Remove the compound from the cross slide and mount the cutoff tool in a holder that is mounted directly to the cross slide. This eliminates half the reason for the looseness and flexibility in the lathe. And half the backlash in the screws. And don't use a quick change tool holder to mount it. Make a holder from a single piece of CI or steel with as little of the inside drilled out as possible. Lots of mass in the holder. Just one hole for mounting it with a stud. And it should have a large base; lots of area to sit on: FLAT AREA. Yea, yea, I know: probably not going to happen. I probably wouldn't do it either (my QC tool post is a lot sturdier than most), but it WOULD help.

          Buy a really expensive cutoff tool. It may not work, but you will have a real right to bitch and will know who to direct that complaining to.
          Paul A.
          SE Texas

          Make it fit.
          You can't win and there IS a penalty for trying!

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          • #35
            That sounds like a good trick. I too have just tried to eyeball it. I will definitely give this a try.

            Thanks.



            Originally posted by BCRider View Post

            If it varies between setups for you I'd say that is due to not having the blade dead on square to the spindle axis. With cutoff blades there's no side clearance so if the blade is not dead square to the axis of the spindle and/or dead parallel to the cross slide bed travel it will try to flex as you go deeper.

            A trick I've been using for about a year now is to bring the parting blade up against the front surface of one of the chuck jaws with the tool post hold down loose. I press the blade against the jaw and snug the hold down screw. It's not perfect because I've never dialed in that face with a part held tight. But it's proven itself to be "close enough".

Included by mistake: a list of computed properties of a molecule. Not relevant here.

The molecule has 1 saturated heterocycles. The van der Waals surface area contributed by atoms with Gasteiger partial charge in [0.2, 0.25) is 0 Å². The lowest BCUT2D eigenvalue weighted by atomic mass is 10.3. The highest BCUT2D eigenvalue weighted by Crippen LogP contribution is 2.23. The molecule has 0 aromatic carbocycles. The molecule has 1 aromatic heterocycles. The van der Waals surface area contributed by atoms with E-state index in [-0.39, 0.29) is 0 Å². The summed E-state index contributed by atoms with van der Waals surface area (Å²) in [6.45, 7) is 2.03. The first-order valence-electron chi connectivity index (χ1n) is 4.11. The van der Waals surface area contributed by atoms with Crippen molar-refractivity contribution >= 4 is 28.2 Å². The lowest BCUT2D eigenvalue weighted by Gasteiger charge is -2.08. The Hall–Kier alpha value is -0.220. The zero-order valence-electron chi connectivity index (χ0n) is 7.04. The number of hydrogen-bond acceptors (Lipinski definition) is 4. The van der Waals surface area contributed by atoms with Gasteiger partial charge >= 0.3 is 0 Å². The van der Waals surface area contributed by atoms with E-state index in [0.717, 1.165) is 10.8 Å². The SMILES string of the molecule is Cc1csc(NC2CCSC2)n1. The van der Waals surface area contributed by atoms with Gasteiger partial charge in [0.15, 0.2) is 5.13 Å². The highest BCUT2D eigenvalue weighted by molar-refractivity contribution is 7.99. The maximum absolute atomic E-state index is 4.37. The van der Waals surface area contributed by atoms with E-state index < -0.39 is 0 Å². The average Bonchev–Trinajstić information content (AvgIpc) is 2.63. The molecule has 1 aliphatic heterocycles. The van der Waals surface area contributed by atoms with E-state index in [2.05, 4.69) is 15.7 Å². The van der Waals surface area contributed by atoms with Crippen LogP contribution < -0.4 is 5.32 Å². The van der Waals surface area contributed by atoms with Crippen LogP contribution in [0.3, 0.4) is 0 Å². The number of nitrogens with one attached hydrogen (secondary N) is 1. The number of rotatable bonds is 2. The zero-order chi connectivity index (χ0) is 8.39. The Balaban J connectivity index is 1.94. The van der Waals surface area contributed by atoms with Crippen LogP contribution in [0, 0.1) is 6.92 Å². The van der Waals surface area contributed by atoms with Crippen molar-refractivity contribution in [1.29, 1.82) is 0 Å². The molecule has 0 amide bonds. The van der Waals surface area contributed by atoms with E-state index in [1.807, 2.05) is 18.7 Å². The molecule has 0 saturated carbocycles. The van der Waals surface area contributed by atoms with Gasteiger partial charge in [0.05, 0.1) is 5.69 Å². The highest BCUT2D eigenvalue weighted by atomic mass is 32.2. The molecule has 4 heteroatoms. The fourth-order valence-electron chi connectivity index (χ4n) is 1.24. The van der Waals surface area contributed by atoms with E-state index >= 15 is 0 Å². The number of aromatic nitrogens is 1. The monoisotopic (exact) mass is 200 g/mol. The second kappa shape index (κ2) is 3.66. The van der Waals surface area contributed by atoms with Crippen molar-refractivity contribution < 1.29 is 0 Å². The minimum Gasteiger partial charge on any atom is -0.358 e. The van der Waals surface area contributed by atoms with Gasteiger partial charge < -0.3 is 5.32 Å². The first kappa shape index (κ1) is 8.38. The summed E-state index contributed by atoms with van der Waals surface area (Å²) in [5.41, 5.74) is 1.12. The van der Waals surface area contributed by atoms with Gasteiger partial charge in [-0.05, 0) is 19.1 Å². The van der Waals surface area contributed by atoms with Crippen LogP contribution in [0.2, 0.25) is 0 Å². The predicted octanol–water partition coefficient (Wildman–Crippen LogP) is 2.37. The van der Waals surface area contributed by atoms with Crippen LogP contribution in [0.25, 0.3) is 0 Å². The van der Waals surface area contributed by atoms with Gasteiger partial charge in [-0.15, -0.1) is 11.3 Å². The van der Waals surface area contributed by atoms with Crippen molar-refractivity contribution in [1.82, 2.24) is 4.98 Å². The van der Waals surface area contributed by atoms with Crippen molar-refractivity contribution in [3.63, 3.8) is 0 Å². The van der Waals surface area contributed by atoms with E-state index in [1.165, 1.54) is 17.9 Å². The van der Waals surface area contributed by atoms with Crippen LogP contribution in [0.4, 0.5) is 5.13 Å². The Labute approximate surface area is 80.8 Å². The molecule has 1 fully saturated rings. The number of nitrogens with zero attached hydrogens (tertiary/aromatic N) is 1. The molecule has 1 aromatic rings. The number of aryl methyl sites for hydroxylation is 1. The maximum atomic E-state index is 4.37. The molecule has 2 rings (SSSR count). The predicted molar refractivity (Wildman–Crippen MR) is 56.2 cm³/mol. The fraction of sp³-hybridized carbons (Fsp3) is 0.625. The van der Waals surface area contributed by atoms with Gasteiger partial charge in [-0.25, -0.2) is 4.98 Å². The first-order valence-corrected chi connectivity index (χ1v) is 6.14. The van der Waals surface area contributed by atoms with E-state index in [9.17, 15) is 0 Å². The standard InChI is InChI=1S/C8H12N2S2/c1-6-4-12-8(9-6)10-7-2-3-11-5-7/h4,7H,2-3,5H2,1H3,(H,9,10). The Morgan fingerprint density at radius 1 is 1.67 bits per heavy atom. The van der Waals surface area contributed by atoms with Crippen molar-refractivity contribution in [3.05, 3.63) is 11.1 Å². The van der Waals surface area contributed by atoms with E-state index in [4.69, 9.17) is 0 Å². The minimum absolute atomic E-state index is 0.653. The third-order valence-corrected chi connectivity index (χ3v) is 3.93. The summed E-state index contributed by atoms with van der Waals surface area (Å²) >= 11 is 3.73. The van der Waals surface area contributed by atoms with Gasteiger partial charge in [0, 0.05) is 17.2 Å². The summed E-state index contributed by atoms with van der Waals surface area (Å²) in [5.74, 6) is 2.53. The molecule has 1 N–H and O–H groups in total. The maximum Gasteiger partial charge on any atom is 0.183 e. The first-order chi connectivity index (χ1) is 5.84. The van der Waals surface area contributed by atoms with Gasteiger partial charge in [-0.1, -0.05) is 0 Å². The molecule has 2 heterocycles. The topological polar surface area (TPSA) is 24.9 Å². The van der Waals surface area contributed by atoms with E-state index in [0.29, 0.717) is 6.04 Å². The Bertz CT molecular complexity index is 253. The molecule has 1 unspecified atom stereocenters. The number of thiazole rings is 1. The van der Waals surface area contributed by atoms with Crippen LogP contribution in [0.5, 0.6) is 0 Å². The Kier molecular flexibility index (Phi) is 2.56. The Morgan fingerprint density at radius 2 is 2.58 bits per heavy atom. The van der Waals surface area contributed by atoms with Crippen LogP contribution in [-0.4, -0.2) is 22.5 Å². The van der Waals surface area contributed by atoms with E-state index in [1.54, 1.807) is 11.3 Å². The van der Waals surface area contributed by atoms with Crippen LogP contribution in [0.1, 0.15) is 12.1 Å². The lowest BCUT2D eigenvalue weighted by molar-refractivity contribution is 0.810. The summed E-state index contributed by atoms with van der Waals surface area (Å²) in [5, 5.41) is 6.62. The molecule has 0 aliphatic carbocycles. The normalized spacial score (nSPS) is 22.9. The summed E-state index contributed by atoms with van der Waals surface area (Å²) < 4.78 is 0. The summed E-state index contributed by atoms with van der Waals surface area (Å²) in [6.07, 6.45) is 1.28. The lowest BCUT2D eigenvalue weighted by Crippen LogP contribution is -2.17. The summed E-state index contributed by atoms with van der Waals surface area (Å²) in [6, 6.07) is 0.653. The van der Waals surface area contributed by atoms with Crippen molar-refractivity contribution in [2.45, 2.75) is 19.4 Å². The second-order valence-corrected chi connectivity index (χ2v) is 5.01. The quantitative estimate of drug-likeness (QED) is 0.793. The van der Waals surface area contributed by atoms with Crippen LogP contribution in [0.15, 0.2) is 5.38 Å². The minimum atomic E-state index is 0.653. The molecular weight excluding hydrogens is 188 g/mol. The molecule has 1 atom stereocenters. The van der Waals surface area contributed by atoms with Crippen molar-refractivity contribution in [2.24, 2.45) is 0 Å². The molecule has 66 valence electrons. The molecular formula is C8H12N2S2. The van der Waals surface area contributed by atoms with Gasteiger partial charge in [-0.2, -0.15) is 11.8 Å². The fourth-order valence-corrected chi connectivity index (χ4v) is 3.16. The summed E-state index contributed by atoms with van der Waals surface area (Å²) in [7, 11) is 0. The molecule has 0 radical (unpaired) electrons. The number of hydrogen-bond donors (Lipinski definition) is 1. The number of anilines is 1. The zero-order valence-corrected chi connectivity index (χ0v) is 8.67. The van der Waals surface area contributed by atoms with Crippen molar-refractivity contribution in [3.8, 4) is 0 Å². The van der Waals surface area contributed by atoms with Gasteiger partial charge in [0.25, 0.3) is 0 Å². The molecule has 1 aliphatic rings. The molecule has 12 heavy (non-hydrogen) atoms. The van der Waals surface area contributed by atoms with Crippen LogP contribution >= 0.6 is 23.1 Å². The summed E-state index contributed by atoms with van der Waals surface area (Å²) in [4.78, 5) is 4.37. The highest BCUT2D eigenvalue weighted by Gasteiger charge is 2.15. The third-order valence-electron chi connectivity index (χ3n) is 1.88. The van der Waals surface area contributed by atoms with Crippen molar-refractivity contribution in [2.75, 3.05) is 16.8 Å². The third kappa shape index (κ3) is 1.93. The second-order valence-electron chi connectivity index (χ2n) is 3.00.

Prior to using this trick I'd eyeball the blade against a machined line on the cross slide. But since I added a big chip tray to the front of the cross slide I've lost my visual alignment lines. That's when I came up with the front of the jaw trick. Give it a try. It may not totally cure the dishing but it should minimize it. And if it doesn't cure it for you perhaps you'll get a feel for how much hold away at one side or the other you need to get things square/parallel.
            Paul A.
            SE Texas

            Make it fit.
            You can't win and there IS a penalty for trying!

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            • #36
              Aligning the blade is the most crucial aspect involved in parting. A tall thin blade gets its strength from the fact that all the force is directed straight down through the thickest plane. If the force is applied from the side where it is thinnest it will deflect and bend. Once it bends it will bind and even snap.
              At the end of the project, there is a profound difference between spare parts and extra parts.

              Location: SF East Bay.